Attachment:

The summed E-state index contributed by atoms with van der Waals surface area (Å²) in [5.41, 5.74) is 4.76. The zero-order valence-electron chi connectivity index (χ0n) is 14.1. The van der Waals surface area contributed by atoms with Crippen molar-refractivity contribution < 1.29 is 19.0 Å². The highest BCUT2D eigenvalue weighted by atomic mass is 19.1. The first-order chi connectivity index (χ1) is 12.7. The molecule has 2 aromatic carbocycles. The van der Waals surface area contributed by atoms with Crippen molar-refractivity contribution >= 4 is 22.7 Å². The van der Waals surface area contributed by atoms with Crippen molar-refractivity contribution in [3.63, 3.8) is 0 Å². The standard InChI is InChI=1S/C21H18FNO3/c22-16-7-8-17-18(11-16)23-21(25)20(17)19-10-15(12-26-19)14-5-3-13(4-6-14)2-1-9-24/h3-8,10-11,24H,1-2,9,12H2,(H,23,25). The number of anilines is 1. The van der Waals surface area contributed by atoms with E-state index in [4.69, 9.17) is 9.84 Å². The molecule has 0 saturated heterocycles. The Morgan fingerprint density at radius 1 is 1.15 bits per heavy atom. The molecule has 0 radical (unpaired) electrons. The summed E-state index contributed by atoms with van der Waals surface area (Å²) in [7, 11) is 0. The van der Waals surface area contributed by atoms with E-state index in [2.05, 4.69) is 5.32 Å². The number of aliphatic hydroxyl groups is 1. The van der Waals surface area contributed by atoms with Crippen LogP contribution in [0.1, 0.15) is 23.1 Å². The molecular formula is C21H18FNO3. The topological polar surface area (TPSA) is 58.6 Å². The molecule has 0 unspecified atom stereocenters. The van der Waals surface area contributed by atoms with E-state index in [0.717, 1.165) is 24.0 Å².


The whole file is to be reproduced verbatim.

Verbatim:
The summed E-state index contributed by atoms with van der Waals surface area (Å²) in [5.41, 5.74) is 4.76. The zero-order valence-electron chi connectivity index (χ0n) is 14.1. The van der Waals surface area contributed by atoms with Crippen molar-refractivity contribution < 1.29 is 19.0 Å². The highest BCUT2D eigenvalue weighted by atomic mass is 19.1. The first-order chi connectivity index (χ1) is 12.7. The molecule has 2 aromatic carbocycles. The van der Waals surface area contributed by atoms with Crippen molar-refractivity contribution >= 4 is 22.7 Å². The van der Waals surface area contributed by atoms with Crippen molar-refractivity contribution in [3.63, 3.8) is 0 Å². The standard InChI is InChI=1S/C21H18FNO3/c22-16-7-8-17-18(11-16)23-21(25)20(17)19-10-15(12-26-19)14-5-3-13(4-6-14)2-1-9-24/h3-8,10-11,24H,1-2,9,12H2,(H,23,25). The number of anilines is 1. The van der Waals surface area contributed by atoms with E-state index in [4.69, 9.17) is 9.84 Å². The molecule has 0 saturated heterocycles. The Morgan fingerprint density at radius 1 is 1.15 bits per heavy atom. The molecule has 0 radical (unpaired) electrons. The summed E-state index contributed by atoms with van der Waals surface area (Å²) in [7, 11) is 0. The van der Waals surface area contributed by atoms with E-state index in [2.05, 4.69) is 5.32 Å². The number of aliphatic hydroxyl groups is 1. The van der Waals surface area contributed by atoms with Crippen LogP contribution in [0.1, 0.15) is 23.1 Å². The molecular formula is C21H18FNO3. The topological polar surface area (TPSA) is 58.6 Å². The molecule has 0 unspecified atom stereocenters. The van der Waals surface area contributed by atoms with E-state index in [0.717, 1.165) is 24.0 Å².